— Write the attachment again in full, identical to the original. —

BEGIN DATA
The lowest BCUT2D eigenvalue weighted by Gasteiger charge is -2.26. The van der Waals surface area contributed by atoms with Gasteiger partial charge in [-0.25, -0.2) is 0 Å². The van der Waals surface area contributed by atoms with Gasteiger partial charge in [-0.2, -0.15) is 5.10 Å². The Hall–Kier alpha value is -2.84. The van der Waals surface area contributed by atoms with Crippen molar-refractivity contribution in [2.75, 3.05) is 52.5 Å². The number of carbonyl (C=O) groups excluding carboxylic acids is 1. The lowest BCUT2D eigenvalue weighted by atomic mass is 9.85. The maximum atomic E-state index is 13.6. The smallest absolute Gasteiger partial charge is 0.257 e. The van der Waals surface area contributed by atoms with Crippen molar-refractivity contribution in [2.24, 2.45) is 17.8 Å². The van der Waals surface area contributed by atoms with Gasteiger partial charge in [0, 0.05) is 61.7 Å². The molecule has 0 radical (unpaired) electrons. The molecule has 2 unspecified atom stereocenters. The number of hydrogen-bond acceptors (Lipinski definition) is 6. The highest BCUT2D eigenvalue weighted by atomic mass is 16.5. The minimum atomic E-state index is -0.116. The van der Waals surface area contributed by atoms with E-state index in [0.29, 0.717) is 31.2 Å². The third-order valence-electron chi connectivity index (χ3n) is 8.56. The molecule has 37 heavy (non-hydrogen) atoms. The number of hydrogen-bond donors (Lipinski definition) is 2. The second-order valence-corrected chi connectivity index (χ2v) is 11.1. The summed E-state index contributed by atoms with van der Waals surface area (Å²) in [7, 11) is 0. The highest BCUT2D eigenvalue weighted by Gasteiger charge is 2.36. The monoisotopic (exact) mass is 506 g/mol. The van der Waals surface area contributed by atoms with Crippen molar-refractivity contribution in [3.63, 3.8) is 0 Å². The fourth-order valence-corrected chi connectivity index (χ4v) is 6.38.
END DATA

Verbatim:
The lowest BCUT2D eigenvalue weighted by Gasteiger charge is -2.26. The van der Waals surface area contributed by atoms with Gasteiger partial charge in [-0.25, -0.2) is 0 Å². The van der Waals surface area contributed by atoms with Gasteiger partial charge in [-0.2, -0.15) is 5.10 Å². The Hall–Kier alpha value is -2.84. The van der Waals surface area contributed by atoms with Crippen molar-refractivity contribution in [2.75, 3.05) is 52.5 Å². The number of carbonyl (C=O) groups excluding carboxylic acids is 1. The lowest BCUT2D eigenvalue weighted by atomic mass is 9.85. The maximum atomic E-state index is 13.6. The smallest absolute Gasteiger partial charge is 0.257 e. The van der Waals surface area contributed by atoms with Crippen molar-refractivity contribution in [2.24, 2.45) is 17.8 Å². The van der Waals surface area contributed by atoms with Gasteiger partial charge in [0, 0.05) is 61.7 Å². The molecule has 0 radical (unpaired) electrons. The molecule has 2 unspecified atom stereocenters. The number of hydrogen-bond acceptors (Lipinski definition) is 6. The highest BCUT2D eigenvalue weighted by atomic mass is 16.5. The minimum atomic E-state index is -0.116. The van der Waals surface area contributed by atoms with E-state index in [0.29, 0.717) is 31.2 Å². The third-order valence-electron chi connectivity index (χ3n) is 8.56. The molecule has 37 heavy (non-hydrogen) atoms. The number of hydrogen-bond donors (Lipinski definition) is 2. The second-order valence-corrected chi connectivity index (χ2v) is 11.1. The summed E-state index contributed by atoms with van der Waals surface area (Å²) in [7, 11) is 0. The highest BCUT2D eigenvalue weighted by Gasteiger charge is 2.36. The monoisotopic (exact) mass is 506 g/mol. The van der Waals surface area contributed by atoms with Crippen molar-refractivity contribution in [3.63, 3.8) is 0 Å². The fourth-order valence-corrected chi connectivity index (χ4v) is 6.38.